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‘Upbeat' mood at Water NI conference

The water industry in Northern Ireland has welcomed a “positive and upbeat” mood on the approaching six-year PC15 regulatory period. More than 200 delegates attended WWT's Water NI event today in Belfast and had a “sneak preview” of the utility’s strategic outlook for a possible £990M investment cycle in PC15.

Very high drinking water quality is among NI Water's successesVery high drinking water quality is among NI Water's successes

Interim chief executive Sara Venning told the audience of water industry experts: “NI Water has been bruised more than once. When you reflect – you have a lot more going for you than you might expect. We were delivering – others just couldn’t see it.”

Venning pointed to a more engaged role for the customer in the next regulatory cycle. She also spoke of a “confidence and enthusiasm” around what was possible in PC15.

“We need to hear from the customer, understand from them what they want,” she said, adding that the utility “wants customers to have implicit trust in us".

Taking up the theme, Aodhan ODonnell, interim chief executive of the Consumer Council said: “For the first time we have direct evidence of where consumers are most ready to contribute.”

NI Water’s director of finance and regulation, Ronan Larkin, highlighted the utility’s successes, which include very high drinking water quality, a record low in pollution incidents and highest ever wastewater compliance.  He said that going forward the main challenges for the utility were rising energy prices, higher environmental standards, increasing customer expectations and maintaining service during extreme weather events.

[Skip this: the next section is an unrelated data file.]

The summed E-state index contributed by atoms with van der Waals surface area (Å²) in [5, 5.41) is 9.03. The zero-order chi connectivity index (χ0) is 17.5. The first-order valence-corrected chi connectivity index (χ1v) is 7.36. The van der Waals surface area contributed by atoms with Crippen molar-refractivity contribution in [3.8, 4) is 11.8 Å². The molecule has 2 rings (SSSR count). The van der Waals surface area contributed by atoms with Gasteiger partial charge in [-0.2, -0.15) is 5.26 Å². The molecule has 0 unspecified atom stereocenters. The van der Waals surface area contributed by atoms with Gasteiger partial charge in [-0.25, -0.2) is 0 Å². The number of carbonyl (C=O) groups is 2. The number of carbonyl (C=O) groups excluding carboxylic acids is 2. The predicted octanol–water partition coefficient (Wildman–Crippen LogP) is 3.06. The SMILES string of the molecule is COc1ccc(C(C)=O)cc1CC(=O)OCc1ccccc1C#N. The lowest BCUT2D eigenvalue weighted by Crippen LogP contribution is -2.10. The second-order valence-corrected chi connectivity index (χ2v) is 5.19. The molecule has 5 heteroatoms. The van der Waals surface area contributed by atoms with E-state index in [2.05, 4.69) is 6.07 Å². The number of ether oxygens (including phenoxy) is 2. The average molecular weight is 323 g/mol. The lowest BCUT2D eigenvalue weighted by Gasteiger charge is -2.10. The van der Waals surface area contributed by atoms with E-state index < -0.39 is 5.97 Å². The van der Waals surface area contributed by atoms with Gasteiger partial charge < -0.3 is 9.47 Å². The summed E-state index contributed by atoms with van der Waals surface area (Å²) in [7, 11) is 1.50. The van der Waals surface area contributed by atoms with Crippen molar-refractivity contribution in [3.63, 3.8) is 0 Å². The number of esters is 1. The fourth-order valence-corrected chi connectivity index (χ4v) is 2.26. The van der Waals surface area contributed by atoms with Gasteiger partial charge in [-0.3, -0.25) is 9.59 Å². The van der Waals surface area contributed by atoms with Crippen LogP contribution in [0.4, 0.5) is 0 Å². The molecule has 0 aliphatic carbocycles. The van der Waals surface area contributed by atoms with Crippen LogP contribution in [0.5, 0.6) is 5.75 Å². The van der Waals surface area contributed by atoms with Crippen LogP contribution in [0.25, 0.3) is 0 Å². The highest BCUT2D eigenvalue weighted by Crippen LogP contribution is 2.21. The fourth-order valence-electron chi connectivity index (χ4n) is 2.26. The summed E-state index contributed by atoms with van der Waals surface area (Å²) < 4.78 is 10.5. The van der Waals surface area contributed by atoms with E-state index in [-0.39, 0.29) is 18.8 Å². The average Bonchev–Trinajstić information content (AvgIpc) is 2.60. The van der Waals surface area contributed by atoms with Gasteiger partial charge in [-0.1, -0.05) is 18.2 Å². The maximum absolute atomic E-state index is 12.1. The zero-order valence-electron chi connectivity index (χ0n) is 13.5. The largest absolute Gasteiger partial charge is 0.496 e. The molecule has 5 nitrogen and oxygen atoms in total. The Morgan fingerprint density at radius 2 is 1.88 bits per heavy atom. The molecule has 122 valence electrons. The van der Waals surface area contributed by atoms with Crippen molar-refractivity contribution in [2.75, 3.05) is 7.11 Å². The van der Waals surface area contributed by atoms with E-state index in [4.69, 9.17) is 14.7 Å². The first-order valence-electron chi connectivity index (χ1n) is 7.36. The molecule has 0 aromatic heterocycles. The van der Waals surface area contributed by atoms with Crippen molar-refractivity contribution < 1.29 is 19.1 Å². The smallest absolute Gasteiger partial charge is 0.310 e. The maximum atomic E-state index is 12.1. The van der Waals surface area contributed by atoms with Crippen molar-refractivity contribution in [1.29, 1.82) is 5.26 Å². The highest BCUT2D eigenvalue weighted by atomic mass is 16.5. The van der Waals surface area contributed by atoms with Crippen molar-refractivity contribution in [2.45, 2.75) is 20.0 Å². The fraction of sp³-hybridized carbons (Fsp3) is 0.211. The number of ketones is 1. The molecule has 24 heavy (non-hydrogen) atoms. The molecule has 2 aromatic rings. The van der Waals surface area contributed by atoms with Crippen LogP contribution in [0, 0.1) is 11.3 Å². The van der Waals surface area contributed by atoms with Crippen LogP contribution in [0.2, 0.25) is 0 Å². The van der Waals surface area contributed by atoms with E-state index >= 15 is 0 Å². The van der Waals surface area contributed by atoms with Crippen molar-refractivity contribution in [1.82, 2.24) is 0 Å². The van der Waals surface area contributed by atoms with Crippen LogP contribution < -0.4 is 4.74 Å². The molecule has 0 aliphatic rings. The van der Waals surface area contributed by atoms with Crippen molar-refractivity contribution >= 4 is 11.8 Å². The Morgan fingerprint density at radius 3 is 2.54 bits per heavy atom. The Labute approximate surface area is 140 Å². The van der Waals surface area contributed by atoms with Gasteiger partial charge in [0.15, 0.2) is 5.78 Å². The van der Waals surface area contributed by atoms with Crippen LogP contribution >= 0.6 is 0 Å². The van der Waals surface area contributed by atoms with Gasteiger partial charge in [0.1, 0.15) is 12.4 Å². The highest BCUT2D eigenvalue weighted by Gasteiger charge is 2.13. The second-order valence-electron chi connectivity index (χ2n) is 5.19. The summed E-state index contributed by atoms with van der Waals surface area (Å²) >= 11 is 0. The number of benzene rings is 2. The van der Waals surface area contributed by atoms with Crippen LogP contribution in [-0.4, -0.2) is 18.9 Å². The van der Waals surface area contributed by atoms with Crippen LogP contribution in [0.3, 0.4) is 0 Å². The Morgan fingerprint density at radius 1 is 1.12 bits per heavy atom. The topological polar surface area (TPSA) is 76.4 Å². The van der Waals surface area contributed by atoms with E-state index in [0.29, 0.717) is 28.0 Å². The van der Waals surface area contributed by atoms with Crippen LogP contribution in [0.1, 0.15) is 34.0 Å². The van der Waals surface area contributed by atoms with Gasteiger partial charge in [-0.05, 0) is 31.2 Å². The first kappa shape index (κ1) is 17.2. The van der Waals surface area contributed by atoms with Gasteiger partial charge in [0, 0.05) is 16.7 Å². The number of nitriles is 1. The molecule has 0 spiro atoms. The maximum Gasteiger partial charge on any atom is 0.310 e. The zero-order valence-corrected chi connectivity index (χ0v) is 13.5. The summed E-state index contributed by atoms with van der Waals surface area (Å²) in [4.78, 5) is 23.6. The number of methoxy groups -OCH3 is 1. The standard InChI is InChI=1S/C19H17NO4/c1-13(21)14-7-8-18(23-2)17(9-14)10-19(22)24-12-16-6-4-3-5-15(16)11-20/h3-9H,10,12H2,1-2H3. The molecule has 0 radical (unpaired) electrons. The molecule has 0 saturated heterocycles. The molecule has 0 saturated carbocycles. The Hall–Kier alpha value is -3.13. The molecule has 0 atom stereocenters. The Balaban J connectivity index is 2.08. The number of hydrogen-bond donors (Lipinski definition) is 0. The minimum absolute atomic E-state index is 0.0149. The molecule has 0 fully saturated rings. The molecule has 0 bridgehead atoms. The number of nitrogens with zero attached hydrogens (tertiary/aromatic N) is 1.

Larkin said it was important to “build meaningful local targets for Northern Ireland".

Director of regulation at the NI Utility Regulator, Jo Aston, praised the utility for its successes and acknowledged that the economic regulatory framework had played its part. She said that the company is “homing in on base maintenance” in PC15.

Aston also stressed the importance of data and evidence to support the investment programme. “To influence you need evidence,” she said.

Setting a challenge for the future, Aston said: “We want to get the right solution – not worrying ‘is it capex – is it opex?’ – so how do we achieve that?”

NI Water’s director of asset management, George Butler, said: “PC15 is going to be a challenge, it was certainly a challenge putting it together.”

NI Water will submit its business plan on March 24 and the proposals will be shared publically in June. The final strategy will be release in December 2014.

Author: Natasha Wiseman, Water & Wastewater Treatment Find on Google+
Topic: Asset Management
Tags: drinking water quality , Northern Ireland , asset management , capital investment , wastewater , pollution

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